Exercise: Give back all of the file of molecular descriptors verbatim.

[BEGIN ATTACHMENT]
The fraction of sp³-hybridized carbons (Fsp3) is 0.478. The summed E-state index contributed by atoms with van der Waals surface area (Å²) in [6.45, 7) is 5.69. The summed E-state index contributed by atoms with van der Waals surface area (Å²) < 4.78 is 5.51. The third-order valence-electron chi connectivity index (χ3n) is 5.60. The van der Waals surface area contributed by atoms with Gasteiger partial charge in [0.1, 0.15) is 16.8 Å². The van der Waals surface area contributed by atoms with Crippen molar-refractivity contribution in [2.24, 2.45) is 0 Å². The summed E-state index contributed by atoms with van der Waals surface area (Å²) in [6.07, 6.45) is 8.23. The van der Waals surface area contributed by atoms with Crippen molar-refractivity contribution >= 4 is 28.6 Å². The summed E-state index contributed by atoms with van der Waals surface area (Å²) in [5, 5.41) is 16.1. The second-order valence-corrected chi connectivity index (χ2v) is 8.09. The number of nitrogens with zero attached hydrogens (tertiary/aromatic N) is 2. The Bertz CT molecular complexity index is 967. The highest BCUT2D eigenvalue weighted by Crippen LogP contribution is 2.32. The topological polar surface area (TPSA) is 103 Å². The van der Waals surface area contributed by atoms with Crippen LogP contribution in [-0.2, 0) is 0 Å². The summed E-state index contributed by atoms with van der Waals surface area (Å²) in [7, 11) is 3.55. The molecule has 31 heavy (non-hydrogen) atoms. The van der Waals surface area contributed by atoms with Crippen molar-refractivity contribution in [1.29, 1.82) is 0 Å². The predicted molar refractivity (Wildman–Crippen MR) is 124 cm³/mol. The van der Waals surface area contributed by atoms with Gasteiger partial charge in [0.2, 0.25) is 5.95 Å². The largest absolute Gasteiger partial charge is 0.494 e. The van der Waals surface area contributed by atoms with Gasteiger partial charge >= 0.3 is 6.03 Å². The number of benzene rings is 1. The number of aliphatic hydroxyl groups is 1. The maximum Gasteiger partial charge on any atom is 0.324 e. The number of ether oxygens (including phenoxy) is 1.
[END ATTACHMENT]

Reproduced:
The fraction of sp³-hybridized carbons (Fsp3) is 0.478. The summed E-state index contributed by atoms with van der Waals surface area (Å²) in [6.45, 7) is 5.69. The summed E-state index contributed by atoms with van der Waals surface area (Å²) < 4.78 is 5.51. The third-order valence-electron chi connectivity index (χ3n) is 5.60. The van der Waals surface area contributed by atoms with Gasteiger partial charge in [0.1, 0.15) is 16.8 Å². The van der Waals surface area contributed by atoms with Crippen molar-refractivity contribution in [2.24, 2.45) is 0 Å². The summed E-state index contributed by atoms with van der Waals surface area (Å²) in [6.07, 6.45) is 8.23. The van der Waals surface area contributed by atoms with Crippen molar-refractivity contribution >= 4 is 28.6 Å². The summed E-state index contributed by atoms with van der Waals surface area (Å²) in [5, 5.41) is 16.1. The second-order valence-corrected chi connectivity index (χ2v) is 8.09. The number of nitrogens with zero attached hydrogens (tertiary/aromatic N) is 2. The Bertz CT molecular complexity index is 967. The highest BCUT2D eigenvalue weighted by Crippen LogP contribution is 2.32. The topological polar surface area (TPSA) is 103 Å². The van der Waals surface area contributed by atoms with Crippen LogP contribution in [-0.2, 0) is 0 Å². The summed E-state index contributed by atoms with van der Waals surface area (Å²) in [7, 11) is 3.55. The molecule has 31 heavy (non-hydrogen) atoms. The van der Waals surface area contributed by atoms with Crippen molar-refractivity contribution in [1.29, 1.82) is 0 Å². The predicted molar refractivity (Wildman–Crippen MR) is 124 cm³/mol. The van der Waals surface area contributed by atoms with Gasteiger partial charge in [0.2, 0.25) is 5.95 Å². The largest absolute Gasteiger partial charge is 0.494 e. The van der Waals surface area contributed by atoms with Gasteiger partial charge >= 0.3 is 6.03 Å². The number of benzene rings is 1. The number of aliphatic hydroxyl groups is 1. The maximum Gasteiger partial charge on any atom is 0.324 e. The number of ether oxygens (including phenoxy) is 1.